In this 1990’s low-budget, hippy-lifestyle revisited, movie entitled TRUSTING BEATRICE, we meet 26-year-old Claude Dewey, a confused New England landscape architect, hanging over a cliff of self-doubt on a shaky limb. However, when Claude meets a street vagrant from France, Beatrice De Lucio, his life is transformed. When Claude inadvertently sets fire to his house, he renders himself and Beatrice, a beautiful and compelling young French woman, and Seap Sok, a traumatized five-year-old Cambodian orphan, homeless. In a complex act of guilt, compassion and attraction to Beatrice, he invites them to stay at his parent’s house until things get sorted out. Beatrice and Seap are thrilled to accept Claude’s hospitality, never imagining what quirky characters comprise the Dewey menage. However, with Beatrice and Seap in residence, the Dewey household undergoes some startling and remarkable changes.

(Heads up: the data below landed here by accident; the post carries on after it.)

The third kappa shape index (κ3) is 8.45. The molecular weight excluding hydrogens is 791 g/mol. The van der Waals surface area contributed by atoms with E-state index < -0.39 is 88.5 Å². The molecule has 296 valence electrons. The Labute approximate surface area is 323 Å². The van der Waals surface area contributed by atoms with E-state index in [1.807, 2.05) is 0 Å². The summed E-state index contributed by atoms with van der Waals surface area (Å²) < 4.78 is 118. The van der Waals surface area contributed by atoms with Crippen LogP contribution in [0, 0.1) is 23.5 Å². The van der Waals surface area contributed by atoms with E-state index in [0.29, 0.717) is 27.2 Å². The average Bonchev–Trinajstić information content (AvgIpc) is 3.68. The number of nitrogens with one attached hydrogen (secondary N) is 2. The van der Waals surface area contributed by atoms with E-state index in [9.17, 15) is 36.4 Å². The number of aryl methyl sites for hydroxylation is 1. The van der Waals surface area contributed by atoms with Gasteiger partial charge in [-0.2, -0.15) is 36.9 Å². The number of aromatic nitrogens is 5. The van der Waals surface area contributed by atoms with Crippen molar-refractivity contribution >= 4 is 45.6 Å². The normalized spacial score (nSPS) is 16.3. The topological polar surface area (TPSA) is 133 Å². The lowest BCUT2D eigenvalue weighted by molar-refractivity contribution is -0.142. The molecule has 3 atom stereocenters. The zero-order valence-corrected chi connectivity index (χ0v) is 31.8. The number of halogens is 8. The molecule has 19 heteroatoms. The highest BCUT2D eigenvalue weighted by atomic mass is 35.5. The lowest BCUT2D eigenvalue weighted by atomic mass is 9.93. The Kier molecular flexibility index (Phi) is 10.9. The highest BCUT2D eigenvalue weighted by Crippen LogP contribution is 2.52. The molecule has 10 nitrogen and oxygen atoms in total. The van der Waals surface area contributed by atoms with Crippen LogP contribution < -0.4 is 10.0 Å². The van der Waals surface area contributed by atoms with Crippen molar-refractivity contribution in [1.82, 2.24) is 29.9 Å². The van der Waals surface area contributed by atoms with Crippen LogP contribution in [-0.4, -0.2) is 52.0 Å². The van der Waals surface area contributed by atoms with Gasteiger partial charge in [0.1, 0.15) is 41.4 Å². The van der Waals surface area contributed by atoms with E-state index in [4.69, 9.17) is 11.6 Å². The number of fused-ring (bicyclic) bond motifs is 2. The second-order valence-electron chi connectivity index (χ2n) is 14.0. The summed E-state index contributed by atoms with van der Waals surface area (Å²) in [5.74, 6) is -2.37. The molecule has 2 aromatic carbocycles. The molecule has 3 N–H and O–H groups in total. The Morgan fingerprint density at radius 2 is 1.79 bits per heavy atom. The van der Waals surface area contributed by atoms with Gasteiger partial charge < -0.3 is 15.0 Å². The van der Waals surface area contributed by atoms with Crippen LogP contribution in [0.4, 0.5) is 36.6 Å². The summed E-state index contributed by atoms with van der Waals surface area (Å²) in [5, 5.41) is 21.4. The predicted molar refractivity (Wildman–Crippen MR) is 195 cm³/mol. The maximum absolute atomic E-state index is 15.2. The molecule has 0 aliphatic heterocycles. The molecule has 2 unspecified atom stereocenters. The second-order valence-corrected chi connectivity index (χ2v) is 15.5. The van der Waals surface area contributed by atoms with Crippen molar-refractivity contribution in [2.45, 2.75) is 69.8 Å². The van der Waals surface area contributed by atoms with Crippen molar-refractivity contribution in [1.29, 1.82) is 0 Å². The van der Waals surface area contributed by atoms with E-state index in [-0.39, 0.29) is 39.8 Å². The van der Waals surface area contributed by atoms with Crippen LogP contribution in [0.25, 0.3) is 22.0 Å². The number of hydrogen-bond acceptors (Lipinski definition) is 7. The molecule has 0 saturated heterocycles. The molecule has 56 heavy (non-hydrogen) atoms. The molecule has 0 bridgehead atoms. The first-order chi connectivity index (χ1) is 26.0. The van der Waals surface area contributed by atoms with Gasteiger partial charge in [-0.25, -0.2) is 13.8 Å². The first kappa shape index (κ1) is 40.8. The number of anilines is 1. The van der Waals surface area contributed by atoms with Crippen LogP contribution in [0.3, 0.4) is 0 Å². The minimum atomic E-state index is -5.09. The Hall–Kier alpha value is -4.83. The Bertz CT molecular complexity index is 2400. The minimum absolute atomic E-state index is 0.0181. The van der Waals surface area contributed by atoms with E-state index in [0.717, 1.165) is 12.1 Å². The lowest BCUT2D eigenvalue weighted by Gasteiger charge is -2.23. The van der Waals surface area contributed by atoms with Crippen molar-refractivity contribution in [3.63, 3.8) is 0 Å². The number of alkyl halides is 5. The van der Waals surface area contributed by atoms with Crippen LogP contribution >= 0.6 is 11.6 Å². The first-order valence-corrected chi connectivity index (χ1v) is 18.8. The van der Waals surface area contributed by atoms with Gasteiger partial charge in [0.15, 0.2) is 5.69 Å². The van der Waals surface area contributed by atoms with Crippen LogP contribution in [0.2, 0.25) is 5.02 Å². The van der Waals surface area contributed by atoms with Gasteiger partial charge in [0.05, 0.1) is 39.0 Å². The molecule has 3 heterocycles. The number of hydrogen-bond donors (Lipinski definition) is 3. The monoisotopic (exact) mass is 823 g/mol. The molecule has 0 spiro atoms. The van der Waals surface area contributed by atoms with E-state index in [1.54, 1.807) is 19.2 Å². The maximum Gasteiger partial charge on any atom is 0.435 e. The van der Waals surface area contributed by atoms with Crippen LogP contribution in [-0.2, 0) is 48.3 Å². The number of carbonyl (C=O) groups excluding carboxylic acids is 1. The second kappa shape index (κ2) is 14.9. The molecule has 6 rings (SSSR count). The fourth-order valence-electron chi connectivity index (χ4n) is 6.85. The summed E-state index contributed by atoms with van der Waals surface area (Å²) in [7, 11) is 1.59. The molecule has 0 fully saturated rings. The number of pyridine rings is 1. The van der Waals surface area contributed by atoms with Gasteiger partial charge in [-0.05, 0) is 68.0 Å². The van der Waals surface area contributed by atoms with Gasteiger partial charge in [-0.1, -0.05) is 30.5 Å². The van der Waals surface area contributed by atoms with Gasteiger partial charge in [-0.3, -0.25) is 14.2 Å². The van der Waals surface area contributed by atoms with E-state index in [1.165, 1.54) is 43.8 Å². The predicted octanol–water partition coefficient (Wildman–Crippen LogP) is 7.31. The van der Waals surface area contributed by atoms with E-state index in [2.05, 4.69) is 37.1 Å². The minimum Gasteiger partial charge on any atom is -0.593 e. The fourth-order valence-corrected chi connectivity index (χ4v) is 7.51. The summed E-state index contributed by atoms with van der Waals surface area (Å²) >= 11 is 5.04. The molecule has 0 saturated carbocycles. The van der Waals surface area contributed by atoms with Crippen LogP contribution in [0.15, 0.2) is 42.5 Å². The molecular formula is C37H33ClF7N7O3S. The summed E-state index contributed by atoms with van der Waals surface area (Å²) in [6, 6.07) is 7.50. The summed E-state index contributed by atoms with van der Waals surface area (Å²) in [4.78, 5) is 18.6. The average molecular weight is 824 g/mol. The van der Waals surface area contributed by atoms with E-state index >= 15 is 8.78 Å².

Although there are some positive aspects to this disjointed film, such as Beatrice introducing the Dewey’s to prayer and their ultimate commitment to marriage, the movie has few moral bearings and free love and the hippy lifestyles of the 60s seem to be extoled as a model for imitation. Furthermore, the script is extremely weak, and the direction wanders aimlessly through the uninteresting story about a totally bored and boring fellow. What’s worse is the casual acceptance of lying as a way to cope with life. In the final analysis, TRUSTING BEATRICE is a forgettable movie which has no future at the box office or in the video store.
(H, C, B, LL, SS, NN, M) A humanistic worldview mixed with positive references to prayer and regrettably 13 profanities & 3 obscenities, fornication implied, female nudity, and lying.